Comparing the New Blood Thinners to Warfarin
The usual dose of Pradaxa is a 150-milligram tablet, taken twice a day, with or without food.
In studies comparing it to warfarin, those on the newer drug had fewer strokes, according to the FDA.
However, after Pradaxa was approved, the FDA received a large number of reports of bleeding, such as gastrointestinal and brain bleeds.
The FDA investigated, concluding in 2012 that the bleeding risks do not appear any higher than in people taking warfarin.
For stroke risk reduction, the usual dose of Xarelto is 20 milligrams once a day, taken with the evening meal. Doses can be different for other conditions.
The once-daily dose may appeal to some patients, Doherty says. It's easier to remember than multiple pills.
In a clinical trial with more than 14,000 patients, Xarelto was found similar to warfarin in the ability to prevent stroke, according to the FDA.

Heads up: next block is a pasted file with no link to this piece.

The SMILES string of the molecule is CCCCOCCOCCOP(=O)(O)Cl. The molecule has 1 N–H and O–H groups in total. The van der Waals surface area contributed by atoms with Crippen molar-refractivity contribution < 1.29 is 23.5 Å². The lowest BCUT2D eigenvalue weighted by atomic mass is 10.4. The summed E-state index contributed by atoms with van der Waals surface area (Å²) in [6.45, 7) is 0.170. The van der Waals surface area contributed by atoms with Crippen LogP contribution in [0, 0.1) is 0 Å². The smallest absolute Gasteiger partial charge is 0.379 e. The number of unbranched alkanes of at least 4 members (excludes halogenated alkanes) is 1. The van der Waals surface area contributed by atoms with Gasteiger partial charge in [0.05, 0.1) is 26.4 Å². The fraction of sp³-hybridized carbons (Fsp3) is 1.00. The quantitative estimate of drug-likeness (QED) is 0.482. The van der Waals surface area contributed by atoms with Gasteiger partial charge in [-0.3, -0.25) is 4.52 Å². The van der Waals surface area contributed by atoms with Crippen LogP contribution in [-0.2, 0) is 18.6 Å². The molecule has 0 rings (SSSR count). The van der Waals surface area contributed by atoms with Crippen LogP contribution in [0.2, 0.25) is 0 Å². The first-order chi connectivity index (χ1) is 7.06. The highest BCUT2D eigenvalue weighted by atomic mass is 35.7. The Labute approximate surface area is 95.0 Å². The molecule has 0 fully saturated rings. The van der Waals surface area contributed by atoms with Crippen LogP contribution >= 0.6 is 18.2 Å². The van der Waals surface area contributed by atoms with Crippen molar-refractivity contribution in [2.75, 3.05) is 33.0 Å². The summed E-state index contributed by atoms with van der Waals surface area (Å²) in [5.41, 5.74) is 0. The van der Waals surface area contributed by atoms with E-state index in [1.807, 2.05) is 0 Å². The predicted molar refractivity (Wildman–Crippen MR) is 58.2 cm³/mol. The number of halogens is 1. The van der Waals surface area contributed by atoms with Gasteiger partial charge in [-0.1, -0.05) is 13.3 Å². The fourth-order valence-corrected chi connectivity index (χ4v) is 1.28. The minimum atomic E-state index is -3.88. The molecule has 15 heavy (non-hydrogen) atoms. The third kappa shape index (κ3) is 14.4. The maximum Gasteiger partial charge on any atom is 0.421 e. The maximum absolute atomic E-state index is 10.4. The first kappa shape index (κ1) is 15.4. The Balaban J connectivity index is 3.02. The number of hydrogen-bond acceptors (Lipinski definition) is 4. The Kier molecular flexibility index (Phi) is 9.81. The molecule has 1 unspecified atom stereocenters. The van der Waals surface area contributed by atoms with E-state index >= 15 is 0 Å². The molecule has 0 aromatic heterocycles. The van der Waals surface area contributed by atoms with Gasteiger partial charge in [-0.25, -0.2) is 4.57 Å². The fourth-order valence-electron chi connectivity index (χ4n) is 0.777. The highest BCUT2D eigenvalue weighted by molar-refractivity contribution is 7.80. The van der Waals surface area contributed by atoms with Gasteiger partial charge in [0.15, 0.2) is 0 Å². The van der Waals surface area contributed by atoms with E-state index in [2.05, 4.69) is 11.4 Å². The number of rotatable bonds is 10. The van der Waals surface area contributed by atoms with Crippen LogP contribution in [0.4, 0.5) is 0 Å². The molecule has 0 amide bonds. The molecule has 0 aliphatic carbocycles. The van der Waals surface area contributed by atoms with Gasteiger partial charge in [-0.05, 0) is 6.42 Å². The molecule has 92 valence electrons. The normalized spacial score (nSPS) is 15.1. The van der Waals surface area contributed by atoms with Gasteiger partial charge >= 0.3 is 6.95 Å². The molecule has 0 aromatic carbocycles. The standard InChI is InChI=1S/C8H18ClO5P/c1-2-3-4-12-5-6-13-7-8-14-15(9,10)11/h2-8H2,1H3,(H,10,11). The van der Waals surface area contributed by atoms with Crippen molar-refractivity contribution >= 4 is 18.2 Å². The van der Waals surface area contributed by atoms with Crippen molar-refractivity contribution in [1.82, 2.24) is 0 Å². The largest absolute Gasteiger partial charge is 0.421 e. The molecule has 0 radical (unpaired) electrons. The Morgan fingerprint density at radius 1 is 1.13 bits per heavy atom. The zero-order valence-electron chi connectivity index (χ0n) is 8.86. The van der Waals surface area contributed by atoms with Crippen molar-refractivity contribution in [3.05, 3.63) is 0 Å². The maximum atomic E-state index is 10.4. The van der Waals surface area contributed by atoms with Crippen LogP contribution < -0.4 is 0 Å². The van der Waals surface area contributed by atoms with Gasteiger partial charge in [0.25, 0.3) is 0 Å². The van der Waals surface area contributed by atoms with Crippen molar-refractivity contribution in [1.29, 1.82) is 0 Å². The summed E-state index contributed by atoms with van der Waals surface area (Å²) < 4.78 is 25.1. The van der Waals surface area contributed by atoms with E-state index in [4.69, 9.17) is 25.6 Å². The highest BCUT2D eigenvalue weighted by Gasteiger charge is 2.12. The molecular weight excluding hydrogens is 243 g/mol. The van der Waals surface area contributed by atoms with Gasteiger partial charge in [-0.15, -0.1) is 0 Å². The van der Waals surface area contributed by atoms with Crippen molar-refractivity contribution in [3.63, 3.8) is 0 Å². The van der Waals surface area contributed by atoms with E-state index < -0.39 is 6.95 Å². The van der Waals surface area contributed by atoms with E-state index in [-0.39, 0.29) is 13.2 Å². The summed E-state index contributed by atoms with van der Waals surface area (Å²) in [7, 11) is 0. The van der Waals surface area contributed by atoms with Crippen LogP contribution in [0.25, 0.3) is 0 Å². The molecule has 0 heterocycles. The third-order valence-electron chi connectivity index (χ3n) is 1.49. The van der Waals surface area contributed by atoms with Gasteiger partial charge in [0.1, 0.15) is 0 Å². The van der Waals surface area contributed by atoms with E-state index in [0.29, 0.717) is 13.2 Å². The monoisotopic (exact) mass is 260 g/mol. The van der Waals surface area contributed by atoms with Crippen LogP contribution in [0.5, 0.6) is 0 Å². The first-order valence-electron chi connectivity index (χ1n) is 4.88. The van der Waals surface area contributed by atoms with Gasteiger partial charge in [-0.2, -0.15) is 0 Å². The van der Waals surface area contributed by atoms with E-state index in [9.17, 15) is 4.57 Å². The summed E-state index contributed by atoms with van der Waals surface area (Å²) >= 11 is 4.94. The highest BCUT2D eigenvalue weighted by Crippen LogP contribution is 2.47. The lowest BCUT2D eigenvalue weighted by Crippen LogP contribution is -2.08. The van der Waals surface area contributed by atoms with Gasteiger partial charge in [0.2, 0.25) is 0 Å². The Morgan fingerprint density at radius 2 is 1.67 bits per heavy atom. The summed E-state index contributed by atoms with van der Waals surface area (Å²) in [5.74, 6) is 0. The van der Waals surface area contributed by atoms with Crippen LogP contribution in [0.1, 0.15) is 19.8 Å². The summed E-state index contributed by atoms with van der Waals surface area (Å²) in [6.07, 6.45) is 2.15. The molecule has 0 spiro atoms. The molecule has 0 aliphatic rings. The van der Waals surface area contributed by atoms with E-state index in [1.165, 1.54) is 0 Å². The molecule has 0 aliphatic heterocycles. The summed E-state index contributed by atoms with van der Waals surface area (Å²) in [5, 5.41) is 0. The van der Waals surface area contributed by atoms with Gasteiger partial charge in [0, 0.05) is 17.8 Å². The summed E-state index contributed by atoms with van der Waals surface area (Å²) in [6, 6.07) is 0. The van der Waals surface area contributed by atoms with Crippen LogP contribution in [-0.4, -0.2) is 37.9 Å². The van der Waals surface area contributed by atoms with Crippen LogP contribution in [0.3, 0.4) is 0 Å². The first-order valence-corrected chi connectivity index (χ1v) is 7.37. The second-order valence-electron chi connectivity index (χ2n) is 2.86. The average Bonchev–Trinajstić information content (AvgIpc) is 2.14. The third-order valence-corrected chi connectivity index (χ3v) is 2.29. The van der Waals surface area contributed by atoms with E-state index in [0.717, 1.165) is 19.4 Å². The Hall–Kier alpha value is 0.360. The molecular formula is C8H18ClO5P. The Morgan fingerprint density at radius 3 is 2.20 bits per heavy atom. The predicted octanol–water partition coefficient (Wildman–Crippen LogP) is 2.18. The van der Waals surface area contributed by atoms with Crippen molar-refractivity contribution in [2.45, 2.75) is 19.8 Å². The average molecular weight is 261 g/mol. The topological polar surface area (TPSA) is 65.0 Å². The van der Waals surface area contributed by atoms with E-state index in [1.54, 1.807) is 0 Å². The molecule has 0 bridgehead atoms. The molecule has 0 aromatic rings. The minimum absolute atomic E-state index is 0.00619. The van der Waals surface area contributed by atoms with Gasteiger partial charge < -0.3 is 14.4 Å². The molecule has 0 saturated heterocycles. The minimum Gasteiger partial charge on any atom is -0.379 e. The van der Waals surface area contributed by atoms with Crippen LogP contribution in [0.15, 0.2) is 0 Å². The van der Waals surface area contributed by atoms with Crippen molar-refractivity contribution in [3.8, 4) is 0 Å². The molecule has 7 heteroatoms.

In studies on hip and knee replacement patients, those taking Xarelto were much less likely than those on other anti-clot therapies to have clot problems, according to the FDA.
In studies on preventing deep vein thrombosis and pulmonary embolism, Xarelto was as effective as another treatment combining Lovenox (enoxaparin) and warfarin.
The usual dose of Eliquis is 5 milligrams, taken twice a day with or without food.
In a study of more than 18,000 patients comparing Eliquis with warfarin, those on Eliquis were less likely to have a stroke.
In another study of people with atrial fibrillation who could not or chose not to take warfarin, Eliquis was more effective than aspirin at preventing stroke.